The interim constitution announced minutes after the polls closed late Sunday night declared the military rulers as the country's lawmakers in lieu of the dissolved parliament, giving them control over the budget and the power to determine who writes the permanent constitution that will define the country's future.
The military was thought to be very concerned about having to submit its budget to civilian oversight under an elected parliament and president because it is estimated to control 20-40 percent of Egypt's economy.
The Brotherhood challenged the military's power grab, saying Sunday it did not recognize the dissolution of parliament. It also rejected the military's right to issue an interim constitution and oversee the drafting of a new one.
That set up a potential power struggle over spheres of authority between Egypt's two strongest forces - the military and the Brotherhood. The fundamentalist group has campaigned on a platform of bringing Egypt closer to a form of Islamic rule. But the military has positioned itself to block that.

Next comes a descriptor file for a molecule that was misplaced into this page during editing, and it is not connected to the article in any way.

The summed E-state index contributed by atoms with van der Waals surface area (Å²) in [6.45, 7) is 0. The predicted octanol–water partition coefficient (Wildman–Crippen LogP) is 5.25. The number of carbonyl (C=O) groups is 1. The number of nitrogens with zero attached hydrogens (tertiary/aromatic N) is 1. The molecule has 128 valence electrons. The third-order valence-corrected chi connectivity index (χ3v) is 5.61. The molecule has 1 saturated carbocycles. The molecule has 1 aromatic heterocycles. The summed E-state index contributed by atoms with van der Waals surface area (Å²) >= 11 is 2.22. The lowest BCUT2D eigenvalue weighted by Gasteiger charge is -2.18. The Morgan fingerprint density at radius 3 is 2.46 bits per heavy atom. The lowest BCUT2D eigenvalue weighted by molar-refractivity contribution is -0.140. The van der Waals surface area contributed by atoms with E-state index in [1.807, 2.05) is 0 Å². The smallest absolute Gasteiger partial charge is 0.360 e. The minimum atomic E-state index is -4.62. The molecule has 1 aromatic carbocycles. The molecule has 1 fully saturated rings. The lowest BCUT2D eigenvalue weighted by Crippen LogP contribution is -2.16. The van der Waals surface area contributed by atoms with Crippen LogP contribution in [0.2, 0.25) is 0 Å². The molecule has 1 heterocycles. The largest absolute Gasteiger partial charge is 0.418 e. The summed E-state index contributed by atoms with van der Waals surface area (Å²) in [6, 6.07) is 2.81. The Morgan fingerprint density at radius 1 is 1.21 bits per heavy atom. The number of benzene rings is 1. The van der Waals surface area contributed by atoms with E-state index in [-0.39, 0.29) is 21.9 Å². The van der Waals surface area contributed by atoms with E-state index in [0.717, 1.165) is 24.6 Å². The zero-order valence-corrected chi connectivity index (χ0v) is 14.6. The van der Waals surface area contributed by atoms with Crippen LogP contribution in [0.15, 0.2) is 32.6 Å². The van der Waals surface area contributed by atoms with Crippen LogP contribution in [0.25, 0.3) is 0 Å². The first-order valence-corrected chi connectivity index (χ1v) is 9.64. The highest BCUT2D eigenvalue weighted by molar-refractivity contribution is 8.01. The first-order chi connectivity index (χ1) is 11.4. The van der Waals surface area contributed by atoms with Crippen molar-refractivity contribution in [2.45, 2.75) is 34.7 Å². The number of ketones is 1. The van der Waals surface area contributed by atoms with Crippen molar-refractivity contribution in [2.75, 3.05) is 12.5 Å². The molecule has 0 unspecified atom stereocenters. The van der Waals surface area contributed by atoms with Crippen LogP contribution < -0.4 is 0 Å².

And whether the Brotherhood will push a fight remains an open question. It has reached accommodations with the military in the past.
By the group's count, Morsi took 13.2 million votes, or 51.8 percent, to Shafiq's 48.1 percent, of 25.5 million votes with more than 99 percent of the more than 13,000 poll centers counted. Official final results are not expected until Thursday, and Shafiq's campaign challenged the Brotherhood's victory claim, which was based on the group's own compilation of election officials' returns from nearly all polling centers nationwide. The Brotherhood's early, partial counts proved generally accurate in last month's first round vote.
At Brotherhood campaign headquarters, officials and supporters were ebullient. The group that was banned for most of its 80-year history and repeatedly subjected to crackdowns under Mubarak's rule.
The 18-day uprising was launched by secular, leftist young activists, joined only later by the Brotherhood's leadership as millions took to the street, seeking an end to an authoritarian regime considered hopelessly corrupt.
Morsi, who just before the two days of voting declared he "loves" the military, did not make a show of defiance against the generals. Still, the speaker of the dissolved parliament, Brotherhood member Saad el-Katatni, stood next to him in a sign of the group's insistence the legislature remains in place.
Some in the Brotherhood were ready for a challenge. "Down with military rule," the supporters chanted at the headquarters. The secular revolutionary group April 6, which helped launch the anti-Mubarak uprising, congratulated the Brotherhood on its win.